I've used many brands of computers, and I personally won't buy anything other than a Lenovo Thinkpad T-Series laptop. These are the Chevrolet Suburban of laptops -- nearly impossible to break, powerful... and expensive. The Apple Macbook Pro is the only laptop I've found that can compete with the Thinkpad. Unfortunately, both the Macbook Pro and the Powerbook are probably out of your price range.

No matter what you get, get at least 2 GB of memory (RAM) -- otherwise the computer will be too slow. Also, pay attention to the keyboard size -- small screen are nice, but people tend to forget that small laptops have small keyboards, which can be difficult for typing. Be suspicious of anything under 14 inches.

[/quote]


#12

If you are looking for good deals on Dell check out www.gotapex.com I've used this site to find deals for purchasing 4 computers over the last five years and have saved roughly $2500 in doing so. A set of deals are posted each day. Follow it a bit and see if anything you like comes up. I think you would have a tough time finding anything better.


#13

Both of our laptops are Dell. Actually they are certified refurbish machine. These laptops are the 3rd certificated refurbish that we have bought from Dell’s Outlet.

We have LOVED them all and if we were in the market for another computer we would by another certified refurbish, scratch and dent, or previously order new. All of which can be bought via Dell’s Outlet.

IN regards to Dells Outlet:
Previously Order New means never used systems, canceled orders or returns that were never fully booted. Tested and repackaged by Dell Outlet.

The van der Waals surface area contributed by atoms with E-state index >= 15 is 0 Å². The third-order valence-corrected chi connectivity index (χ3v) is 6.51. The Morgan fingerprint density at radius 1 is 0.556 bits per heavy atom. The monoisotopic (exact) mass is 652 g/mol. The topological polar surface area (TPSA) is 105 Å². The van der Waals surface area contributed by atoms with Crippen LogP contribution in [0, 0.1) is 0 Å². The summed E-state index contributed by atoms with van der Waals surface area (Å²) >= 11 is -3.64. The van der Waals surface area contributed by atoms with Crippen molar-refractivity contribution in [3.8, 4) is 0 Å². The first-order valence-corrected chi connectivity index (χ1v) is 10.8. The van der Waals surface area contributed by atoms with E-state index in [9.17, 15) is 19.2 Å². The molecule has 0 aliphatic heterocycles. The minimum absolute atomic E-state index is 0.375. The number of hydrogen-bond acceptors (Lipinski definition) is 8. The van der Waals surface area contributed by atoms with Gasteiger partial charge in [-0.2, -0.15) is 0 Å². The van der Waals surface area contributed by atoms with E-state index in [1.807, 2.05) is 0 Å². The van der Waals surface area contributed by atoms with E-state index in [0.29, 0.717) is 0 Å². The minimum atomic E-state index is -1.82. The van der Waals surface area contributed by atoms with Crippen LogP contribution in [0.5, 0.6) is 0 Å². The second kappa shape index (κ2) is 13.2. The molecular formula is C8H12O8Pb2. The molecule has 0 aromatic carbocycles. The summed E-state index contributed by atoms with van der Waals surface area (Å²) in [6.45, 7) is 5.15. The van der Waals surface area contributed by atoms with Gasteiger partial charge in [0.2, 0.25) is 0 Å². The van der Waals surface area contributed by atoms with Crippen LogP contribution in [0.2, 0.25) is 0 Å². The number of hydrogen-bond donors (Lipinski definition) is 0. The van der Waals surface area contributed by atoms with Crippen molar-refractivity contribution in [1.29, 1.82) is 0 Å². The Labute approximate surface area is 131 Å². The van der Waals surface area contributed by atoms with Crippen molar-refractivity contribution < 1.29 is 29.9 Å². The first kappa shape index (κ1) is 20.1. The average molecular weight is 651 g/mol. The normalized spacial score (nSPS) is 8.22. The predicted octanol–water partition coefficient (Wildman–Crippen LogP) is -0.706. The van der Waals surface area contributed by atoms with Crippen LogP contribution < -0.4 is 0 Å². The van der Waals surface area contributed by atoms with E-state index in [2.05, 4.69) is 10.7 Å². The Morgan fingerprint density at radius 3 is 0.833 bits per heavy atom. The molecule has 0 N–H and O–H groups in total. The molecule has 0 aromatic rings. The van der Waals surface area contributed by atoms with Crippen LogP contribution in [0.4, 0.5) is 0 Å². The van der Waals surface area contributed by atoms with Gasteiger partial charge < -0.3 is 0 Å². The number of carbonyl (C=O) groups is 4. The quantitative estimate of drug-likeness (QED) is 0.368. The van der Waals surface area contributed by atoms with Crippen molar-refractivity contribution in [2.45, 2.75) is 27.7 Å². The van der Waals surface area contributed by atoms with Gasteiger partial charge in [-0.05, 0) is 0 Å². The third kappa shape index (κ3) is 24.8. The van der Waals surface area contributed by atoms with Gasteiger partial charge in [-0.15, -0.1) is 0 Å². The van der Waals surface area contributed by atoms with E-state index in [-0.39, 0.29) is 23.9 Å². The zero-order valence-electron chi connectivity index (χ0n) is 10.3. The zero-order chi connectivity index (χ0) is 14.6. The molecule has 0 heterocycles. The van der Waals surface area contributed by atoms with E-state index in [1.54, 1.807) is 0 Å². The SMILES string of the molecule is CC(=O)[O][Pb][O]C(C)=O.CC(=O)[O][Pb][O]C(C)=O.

Certified Refurbished means fully refurbished systems, retested and repackaged to meet original factory specifications.

Scratch & Dent means systems with cosmetic blemishes that do NOT impact performance.

We have found our money (AT TIMES) goes further when buying from Dell’s Outlet. This is especially true when buying laptops. Both of our laptops cost us $500 each via Dell’s Outlet. If we bought them “NEW” they both would have been $900-$1,000 machines.

In order to get the most bang for your buck via the outlet you have to know what you want, what it cost NEW, what you want to spend (be firm), and patient. Items move quickly via the outlet. So if you are going to seriously buy be sure you have all your info ready and complete the sale as soon as it’s in your check out basket. If you didn’t get the item you want try again later or even the next day. There is always new things there.


#14

We bought a DELL laptop ‘‘studio’’ a year ago, and after only a few months, we were having trouble booting up…and now it won’t boot up without the recovery disk inserted each and every time. :rolleyes: I have heard that DELL has had this problem with other models…I wouldn’t buy a DELL again, just my two cents. We have a DELL PC and that has been great, although it crashed last year (causing us to buy the laptop) but then we had it fixed…and it works better than the laptop which is much newer. :shrug:


#15

I've had two Dell laptops. First one was an Inspiron I got in 2004 and lasted me until last year and it still works, just very slow and has a lot of stuff on it. Now we have a Dell studio with Windows Vista and I love love love it. Best laptop I've had. It was six hundred something.